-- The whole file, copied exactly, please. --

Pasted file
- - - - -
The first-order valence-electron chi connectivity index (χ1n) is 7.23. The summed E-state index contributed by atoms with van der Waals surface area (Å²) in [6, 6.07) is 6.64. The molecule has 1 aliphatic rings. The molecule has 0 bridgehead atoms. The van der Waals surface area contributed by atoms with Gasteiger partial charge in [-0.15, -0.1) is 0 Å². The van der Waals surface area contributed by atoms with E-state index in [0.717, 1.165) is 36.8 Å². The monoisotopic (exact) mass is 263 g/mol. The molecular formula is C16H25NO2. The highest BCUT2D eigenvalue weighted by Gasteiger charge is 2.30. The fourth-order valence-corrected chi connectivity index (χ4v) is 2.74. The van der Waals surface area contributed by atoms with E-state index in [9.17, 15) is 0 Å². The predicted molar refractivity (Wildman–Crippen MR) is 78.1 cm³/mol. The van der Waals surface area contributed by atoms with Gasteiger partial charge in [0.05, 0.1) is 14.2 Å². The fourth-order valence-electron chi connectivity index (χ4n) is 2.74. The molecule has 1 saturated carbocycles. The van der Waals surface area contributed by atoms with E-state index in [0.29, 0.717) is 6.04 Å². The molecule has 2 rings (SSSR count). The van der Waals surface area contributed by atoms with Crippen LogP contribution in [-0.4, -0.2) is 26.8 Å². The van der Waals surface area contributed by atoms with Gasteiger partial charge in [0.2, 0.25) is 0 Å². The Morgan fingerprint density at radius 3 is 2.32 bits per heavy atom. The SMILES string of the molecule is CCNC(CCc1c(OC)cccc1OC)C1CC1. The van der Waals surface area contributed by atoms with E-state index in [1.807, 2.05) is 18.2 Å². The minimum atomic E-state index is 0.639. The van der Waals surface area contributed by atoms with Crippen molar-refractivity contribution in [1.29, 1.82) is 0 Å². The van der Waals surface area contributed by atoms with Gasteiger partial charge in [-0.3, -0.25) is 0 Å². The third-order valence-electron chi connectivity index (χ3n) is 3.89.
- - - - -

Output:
The first-order valence-electron chi connectivity index (χ1n) is 7.23. The summed E-state index contributed by atoms with van der Waals surface area (Å²) in [6, 6.07) is 6.64. The molecule has 1 aliphatic rings. The molecule has 0 bridgehead atoms. The van der Waals surface area contributed by atoms with Gasteiger partial charge in [-0.15, -0.1) is 0 Å². The van der Waals surface area contributed by atoms with E-state index in [0.717, 1.165) is 36.8 Å². The monoisotopic (exact) mass is 263 g/mol. The molecular formula is C16H25NO2. The highest BCUT2D eigenvalue weighted by Gasteiger charge is 2.30. The fourth-order valence-corrected chi connectivity index (χ4v) is 2.74. The van der Waals surface area contributed by atoms with E-state index in [9.17, 15) is 0 Å². The predicted molar refractivity (Wildman–Crippen MR) is 78.1 cm³/mol. The van der Waals surface area contributed by atoms with Gasteiger partial charge in [0.05, 0.1) is 14.2 Å². The fourth-order valence-electron chi connectivity index (χ4n) is 2.74. The molecule has 1 saturated carbocycles. The van der Waals surface area contributed by atoms with E-state index in [0.29, 0.717) is 6.04 Å². The molecule has 2 rings (SSSR count). The van der Waals surface area contributed by atoms with Crippen LogP contribution in [-0.4, -0.2) is 26.8 Å². The van der Waals surface area contributed by atoms with Gasteiger partial charge in [0.2, 0.25) is 0 Å². The Morgan fingerprint density at radius 3 is 2.32 bits per heavy atom. The SMILES string of the molecule is CCNC(CCc1c(OC)cccc1OC)C1CC1. The van der Waals surface area contributed by atoms with E-state index in [1.807, 2.05) is 18.2 Å². The minimum atomic E-state index is 0.639. The van der Waals surface area contributed by atoms with Crippen molar-refractivity contribution in [1.29, 1.82) is 0 Å². The van der Waals surface area contributed by atoms with Gasteiger partial charge in [-0.3, -0.25) is 0 Å². The third-order valence-electron chi connectivity index (χ3n) is 3.89.